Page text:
Commitments and Contingencies (Notes)
|9 Months Ended|
Jun. 30, 2019
|Commitments and Contingencies Disclosure [Abstract]|
|Commitments and Contingencies||Commitments and Contingencies
Legal and Regulatory Proceedings.
Apple Inc. v. QUALCOMM Incorporated, QUALCOMM Incorporated v. Compal Electronics, Inc. et al. and QUALCOMM Incorporated v. Apple Inc.: On April 16, 2019, we entered into settlement agreements with Apple and its contract manufacturers to dismiss all outstanding litigation between the parties. These matters and related financial guarantees either have been, or are in the process of being, dismissed or canceled.
3226701 Canada, Inc. v. QUALCOMM Incorporated et al: On November 30, 2015, a securities class action complaint was filed by purported stockholders of us in the United States District Court for the Southern District of California against us and certain of our current and former officers. On April 29, 2016, the plaintiffs filed an amended complaint. On January 27, 2017, the court dismissed the amended complaint in its entirety, granting leave to amend. On March 17, 2017, the plaintiffs filed a second amended complaint, alleging that we and certain of our current and former officers violated Sections 10(b) and 20(a) of the Securities Exchange Act of 1934, as amended, by making false and misleading statements regarding our business outlook and product development between November 19, 2014 and July 22, 2015. The second amended complaint sought unspecified damages, interest, attorneys’ fees and other costs. On May 8, 2017, we filed a motion to dismiss the second amended complaint. On October 20, 2017, the court entered an order granting in part our motion to dismiss, and on November 29, 2017, the court entered an order granting the remaining portions of our motion to dismiss. On December 28, 2017, the plaintiffs filed an appeal to the United States Court of Appeals for the Ninth Circuit. A hearing was held on July 11, 2019, and on July 23, 2019, the United States Court of Appeals for the Ninth Circuit affirmed the District Court’s dismissal of the second amended complaint in its entirety.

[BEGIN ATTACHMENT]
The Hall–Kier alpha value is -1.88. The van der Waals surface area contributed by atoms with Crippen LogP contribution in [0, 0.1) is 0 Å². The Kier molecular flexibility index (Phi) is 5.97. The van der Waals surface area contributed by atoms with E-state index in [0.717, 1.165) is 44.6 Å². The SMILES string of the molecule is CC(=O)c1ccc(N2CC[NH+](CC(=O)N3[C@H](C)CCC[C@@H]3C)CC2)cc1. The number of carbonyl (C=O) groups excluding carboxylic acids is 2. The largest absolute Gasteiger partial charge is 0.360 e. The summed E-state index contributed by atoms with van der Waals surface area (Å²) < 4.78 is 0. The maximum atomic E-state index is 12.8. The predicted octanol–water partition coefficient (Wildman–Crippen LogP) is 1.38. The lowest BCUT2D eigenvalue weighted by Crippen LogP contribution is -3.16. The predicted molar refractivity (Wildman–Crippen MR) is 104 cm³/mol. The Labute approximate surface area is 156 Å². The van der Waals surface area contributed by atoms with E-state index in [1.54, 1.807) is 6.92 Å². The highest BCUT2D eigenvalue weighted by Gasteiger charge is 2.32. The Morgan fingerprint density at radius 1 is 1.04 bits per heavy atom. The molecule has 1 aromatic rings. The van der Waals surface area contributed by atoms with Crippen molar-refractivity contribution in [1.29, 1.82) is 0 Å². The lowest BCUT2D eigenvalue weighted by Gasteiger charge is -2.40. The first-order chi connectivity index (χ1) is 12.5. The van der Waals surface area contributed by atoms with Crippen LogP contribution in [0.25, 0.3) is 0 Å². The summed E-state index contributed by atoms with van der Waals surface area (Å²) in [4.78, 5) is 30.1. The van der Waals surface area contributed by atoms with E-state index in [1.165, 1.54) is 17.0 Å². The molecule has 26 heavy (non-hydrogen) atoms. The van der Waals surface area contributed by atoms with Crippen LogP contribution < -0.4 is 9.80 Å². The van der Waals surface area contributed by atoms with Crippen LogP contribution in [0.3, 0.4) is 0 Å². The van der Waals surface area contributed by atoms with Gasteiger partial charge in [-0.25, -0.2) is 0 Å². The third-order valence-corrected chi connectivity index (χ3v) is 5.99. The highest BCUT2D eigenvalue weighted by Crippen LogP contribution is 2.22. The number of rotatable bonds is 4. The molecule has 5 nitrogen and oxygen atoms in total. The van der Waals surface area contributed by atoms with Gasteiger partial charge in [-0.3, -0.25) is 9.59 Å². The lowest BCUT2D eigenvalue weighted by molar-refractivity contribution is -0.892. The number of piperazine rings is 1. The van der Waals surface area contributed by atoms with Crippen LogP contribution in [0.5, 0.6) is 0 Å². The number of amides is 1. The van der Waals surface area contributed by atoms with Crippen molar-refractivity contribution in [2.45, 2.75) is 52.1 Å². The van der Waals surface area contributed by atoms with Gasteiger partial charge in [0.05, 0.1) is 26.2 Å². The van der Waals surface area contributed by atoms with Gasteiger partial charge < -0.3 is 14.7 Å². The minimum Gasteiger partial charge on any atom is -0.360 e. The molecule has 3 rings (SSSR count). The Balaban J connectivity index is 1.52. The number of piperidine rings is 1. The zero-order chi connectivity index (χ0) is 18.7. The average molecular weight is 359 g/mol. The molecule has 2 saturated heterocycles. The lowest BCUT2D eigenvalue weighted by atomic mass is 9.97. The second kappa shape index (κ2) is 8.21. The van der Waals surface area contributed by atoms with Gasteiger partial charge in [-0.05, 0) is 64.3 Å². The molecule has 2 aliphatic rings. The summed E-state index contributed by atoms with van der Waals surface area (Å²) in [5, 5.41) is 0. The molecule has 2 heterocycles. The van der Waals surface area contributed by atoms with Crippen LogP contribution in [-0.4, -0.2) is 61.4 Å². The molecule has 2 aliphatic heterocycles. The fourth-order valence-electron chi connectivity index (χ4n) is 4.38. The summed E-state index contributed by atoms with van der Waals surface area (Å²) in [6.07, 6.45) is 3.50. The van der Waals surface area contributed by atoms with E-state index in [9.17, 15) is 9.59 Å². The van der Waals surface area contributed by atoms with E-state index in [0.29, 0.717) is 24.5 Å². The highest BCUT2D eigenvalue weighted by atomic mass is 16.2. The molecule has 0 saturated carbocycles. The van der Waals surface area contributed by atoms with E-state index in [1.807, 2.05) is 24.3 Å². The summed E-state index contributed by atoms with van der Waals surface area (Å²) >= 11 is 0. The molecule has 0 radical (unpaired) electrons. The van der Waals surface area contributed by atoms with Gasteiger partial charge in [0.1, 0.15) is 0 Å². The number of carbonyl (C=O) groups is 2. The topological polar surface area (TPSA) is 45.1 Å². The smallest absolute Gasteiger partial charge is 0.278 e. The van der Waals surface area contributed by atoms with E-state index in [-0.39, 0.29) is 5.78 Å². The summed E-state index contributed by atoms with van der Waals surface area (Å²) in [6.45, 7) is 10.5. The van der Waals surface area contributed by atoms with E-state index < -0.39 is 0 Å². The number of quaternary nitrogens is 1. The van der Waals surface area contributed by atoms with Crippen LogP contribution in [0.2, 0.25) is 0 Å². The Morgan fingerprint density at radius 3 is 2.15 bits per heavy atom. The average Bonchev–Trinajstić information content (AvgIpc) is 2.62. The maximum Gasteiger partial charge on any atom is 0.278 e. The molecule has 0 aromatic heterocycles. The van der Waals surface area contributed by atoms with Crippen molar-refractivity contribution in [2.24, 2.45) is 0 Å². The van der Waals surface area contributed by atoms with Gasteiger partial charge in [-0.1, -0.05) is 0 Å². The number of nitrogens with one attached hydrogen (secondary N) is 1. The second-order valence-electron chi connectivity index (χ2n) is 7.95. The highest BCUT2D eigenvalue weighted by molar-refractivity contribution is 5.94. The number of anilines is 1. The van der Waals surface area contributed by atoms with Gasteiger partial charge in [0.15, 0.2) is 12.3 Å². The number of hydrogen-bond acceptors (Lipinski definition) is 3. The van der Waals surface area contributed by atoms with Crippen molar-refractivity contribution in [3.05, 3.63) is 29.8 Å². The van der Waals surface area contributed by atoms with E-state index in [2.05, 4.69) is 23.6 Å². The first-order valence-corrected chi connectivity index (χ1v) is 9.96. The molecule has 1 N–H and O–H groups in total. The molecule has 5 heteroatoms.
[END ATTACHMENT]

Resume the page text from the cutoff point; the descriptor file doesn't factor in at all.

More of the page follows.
Consolidated Securities Class Action Lawsuit: On January 23, 2017 and January 26, 2017, securities class action complaints were filed by purported stockholders of us in the United States District Court for the Southern District of California against us and certain of our current and former officers and directors. The complaints alleged, among other things, that we violated Sections 10(b) and 20(a) of the Securities Exchange Act of 1934, and Rule 10b-5 thereunder, by making false and misleading statements and omissions of material fact in connection with certain allegations that we are or were engaged in anticompetitive conduct. The complaints sought unspecified damages, interest, fees and costs. On May 4, 2017, the court consolidated the two actions and appointed lead plaintiffs. On July 3, 2017, the lead plaintiffs filed a consolidated amended complaint asserting the same basic theories of liability and requesting the same basic relief. On September 1, 2017, we filed a motion to dismiss the consolidated amended complaint. On March 18, 2019, the court denied our motion to dismiss the complaint. Discovery has commenced and is scheduled to be completed by March 3, 2020. We believe the plaintiffs’ claims are without merit.
In re Qualcomm/Broadcom Merger Securities Litigation (formerly Camp v. Qualcomm Incorporated et al): On June 8, 2018 and June 26, 2018, securities class action complaints were filed by purported stockholders of us in the United States District Court for the Southern District of California against us and two of our current officers. The complaints allege, among other things, that we violated Sections 10(b) and 20(a) of the Securities Exchange Act of 1934, and Rule 10b-5 thereunder, by failing to disclose that we had submitted a notice to the Committee on Foreign Investment in the United States (CFIUS) in January 2018. The complaints seek unspecified damages, interest, fees and costs. On January 22, 2019, the Court appointed the lead plaintiff in the action and designated that the case be captioned “In re Qualcomm/Broadcom Merger Securities Litigation.” On March 18, 2019, the plaintiffs filed a consolidated complaint. On May 10, 2019, we filed a motion to dismiss the consolidated complaint. A hearing on our motion to dismiss is scheduled for September 19, 2019. We believe the plaintiffs’ claims are without merit.